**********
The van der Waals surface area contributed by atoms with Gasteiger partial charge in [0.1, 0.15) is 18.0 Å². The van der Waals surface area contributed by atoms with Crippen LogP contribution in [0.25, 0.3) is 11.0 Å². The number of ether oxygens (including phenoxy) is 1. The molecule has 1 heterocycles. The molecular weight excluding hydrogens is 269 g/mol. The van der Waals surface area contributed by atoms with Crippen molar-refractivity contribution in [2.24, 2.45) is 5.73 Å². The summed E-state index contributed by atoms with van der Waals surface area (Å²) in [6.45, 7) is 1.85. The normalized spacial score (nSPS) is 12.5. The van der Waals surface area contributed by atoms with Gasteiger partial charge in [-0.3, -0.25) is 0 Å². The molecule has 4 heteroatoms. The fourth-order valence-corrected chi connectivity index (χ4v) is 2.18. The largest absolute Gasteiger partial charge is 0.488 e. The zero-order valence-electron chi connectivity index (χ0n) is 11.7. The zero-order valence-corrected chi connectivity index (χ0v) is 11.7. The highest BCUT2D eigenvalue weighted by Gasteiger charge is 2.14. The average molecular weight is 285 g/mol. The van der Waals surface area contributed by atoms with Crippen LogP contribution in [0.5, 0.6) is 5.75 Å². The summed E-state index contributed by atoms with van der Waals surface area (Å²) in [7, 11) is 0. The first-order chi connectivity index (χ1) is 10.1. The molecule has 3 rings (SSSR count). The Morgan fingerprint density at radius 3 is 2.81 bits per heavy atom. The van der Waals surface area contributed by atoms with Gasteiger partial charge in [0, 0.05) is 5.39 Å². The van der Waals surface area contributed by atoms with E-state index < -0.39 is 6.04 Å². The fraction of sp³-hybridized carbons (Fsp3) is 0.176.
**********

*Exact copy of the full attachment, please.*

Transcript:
The van der Waals surface area contributed by atoms with Gasteiger partial charge in [0.1, 0.15) is 18.0 Å². The van der Waals surface area contributed by atoms with Crippen LogP contribution in [0.25, 0.3) is 11.0 Å². The number of ether oxygens (including phenoxy) is 1. The molecule has 1 heterocycles. The molecular weight excluding hydrogens is 269 g/mol. The van der Waals surface area contributed by atoms with Crippen molar-refractivity contribution in [2.24, 2.45) is 5.73 Å². The summed E-state index contributed by atoms with van der Waals surface area (Å²) in [6.45, 7) is 1.85. The normalized spacial score (nSPS) is 12.5. The van der Waals surface area contributed by atoms with Gasteiger partial charge in [-0.3, -0.25) is 0 Å². The molecule has 4 heteroatoms. The fourth-order valence-corrected chi connectivity index (χ4v) is 2.18. The largest absolute Gasteiger partial charge is 0.488 e. The zero-order valence-electron chi connectivity index (χ0n) is 11.7. The zero-order valence-corrected chi connectivity index (χ0v) is 11.7. The highest BCUT2D eigenvalue weighted by Gasteiger charge is 2.14. The average molecular weight is 285 g/mol. The van der Waals surface area contributed by atoms with Crippen LogP contribution in [0.5, 0.6) is 5.75 Å². The summed E-state index contributed by atoms with van der Waals surface area (Å²) in [7, 11) is 0. The first-order chi connectivity index (χ1) is 10.1. The molecule has 3 rings (SSSR count). The Morgan fingerprint density at radius 3 is 2.81 bits per heavy atom. The van der Waals surface area contributed by atoms with Gasteiger partial charge in [0, 0.05) is 5.39 Å². The van der Waals surface area contributed by atoms with E-state index < -0.39 is 6.04 Å². The fraction of sp³-hybridized carbons (Fsp3) is 0.176.